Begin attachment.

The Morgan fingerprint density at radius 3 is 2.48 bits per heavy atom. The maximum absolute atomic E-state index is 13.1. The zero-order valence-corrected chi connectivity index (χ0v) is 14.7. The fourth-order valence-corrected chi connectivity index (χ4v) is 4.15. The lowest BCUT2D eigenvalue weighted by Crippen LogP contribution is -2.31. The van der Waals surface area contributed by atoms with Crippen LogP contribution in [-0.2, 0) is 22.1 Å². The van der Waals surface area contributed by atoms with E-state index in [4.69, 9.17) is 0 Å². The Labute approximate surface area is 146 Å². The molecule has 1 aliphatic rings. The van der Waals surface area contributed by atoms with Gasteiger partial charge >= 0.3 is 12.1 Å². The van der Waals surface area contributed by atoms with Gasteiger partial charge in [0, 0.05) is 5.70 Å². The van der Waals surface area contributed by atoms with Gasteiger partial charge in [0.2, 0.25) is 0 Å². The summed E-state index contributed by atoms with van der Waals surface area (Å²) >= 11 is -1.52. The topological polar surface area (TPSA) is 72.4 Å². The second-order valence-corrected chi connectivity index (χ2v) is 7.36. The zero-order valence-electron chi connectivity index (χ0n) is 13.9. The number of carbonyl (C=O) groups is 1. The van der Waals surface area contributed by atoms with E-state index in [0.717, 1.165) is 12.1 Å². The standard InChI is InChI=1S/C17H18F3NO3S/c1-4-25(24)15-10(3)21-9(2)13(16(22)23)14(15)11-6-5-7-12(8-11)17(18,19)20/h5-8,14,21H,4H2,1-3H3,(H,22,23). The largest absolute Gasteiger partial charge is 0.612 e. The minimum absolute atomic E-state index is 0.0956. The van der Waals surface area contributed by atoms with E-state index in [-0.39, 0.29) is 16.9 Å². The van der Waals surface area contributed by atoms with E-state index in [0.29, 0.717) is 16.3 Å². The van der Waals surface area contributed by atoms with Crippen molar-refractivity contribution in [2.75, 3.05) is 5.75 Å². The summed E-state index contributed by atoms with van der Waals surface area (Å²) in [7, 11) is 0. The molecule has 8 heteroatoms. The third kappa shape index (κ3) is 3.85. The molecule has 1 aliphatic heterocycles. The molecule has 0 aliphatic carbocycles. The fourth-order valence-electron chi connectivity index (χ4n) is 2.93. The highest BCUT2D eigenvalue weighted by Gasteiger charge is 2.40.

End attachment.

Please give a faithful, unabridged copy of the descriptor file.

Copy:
The Morgan fingerprint density at radius 3 is 2.48 bits per heavy atom. The maximum absolute atomic E-state index is 13.1. The zero-order valence-corrected chi connectivity index (χ0v) is 14.7. The fourth-order valence-corrected chi connectivity index (χ4v) is 4.15. The lowest BCUT2D eigenvalue weighted by Crippen LogP contribution is -2.31. The van der Waals surface area contributed by atoms with Crippen LogP contribution in [-0.2, 0) is 22.1 Å². The van der Waals surface area contributed by atoms with E-state index in [4.69, 9.17) is 0 Å². The Labute approximate surface area is 146 Å². The molecule has 1 aliphatic rings. The van der Waals surface area contributed by atoms with Gasteiger partial charge >= 0.3 is 12.1 Å². The van der Waals surface area contributed by atoms with Gasteiger partial charge in [0, 0.05) is 5.70 Å². The van der Waals surface area contributed by atoms with Gasteiger partial charge in [0.2, 0.25) is 0 Å². The summed E-state index contributed by atoms with van der Waals surface area (Å²) >= 11 is -1.52. The topological polar surface area (TPSA) is 72.4 Å². The second-order valence-corrected chi connectivity index (χ2v) is 7.36. The zero-order valence-electron chi connectivity index (χ0n) is 13.9. The number of carbonyl (C=O) groups is 1. The van der Waals surface area contributed by atoms with E-state index in [0.717, 1.165) is 12.1 Å². The standard InChI is InChI=1S/C17H18F3NO3S/c1-4-25(24)15-10(3)21-9(2)13(16(22)23)14(15)11-6-5-7-12(8-11)17(18,19)20/h5-8,14,21H,4H2,1-3H3,(H,22,23). The largest absolute Gasteiger partial charge is 0.612 e. The minimum absolute atomic E-state index is 0.0956. The van der Waals surface area contributed by atoms with E-state index in [-0.39, 0.29) is 16.9 Å². The van der Waals surface area contributed by atoms with E-state index in [0.29, 0.717) is 16.3 Å². The van der Waals surface area contributed by atoms with Crippen molar-refractivity contribution in [2.75, 3.05) is 5.75 Å². The summed E-state index contributed by atoms with van der Waals surface area (Å²) in [7, 11) is 0. The molecule has 8 heteroatoms. The third kappa shape index (κ3) is 3.85. The molecule has 1 aliphatic heterocycles. The molecule has 0 aliphatic carbocycles. The fourth-order valence-electron chi connectivity index (χ4n) is 2.93. The highest BCUT2D eigenvalue weighted by Gasteiger charge is 2.40.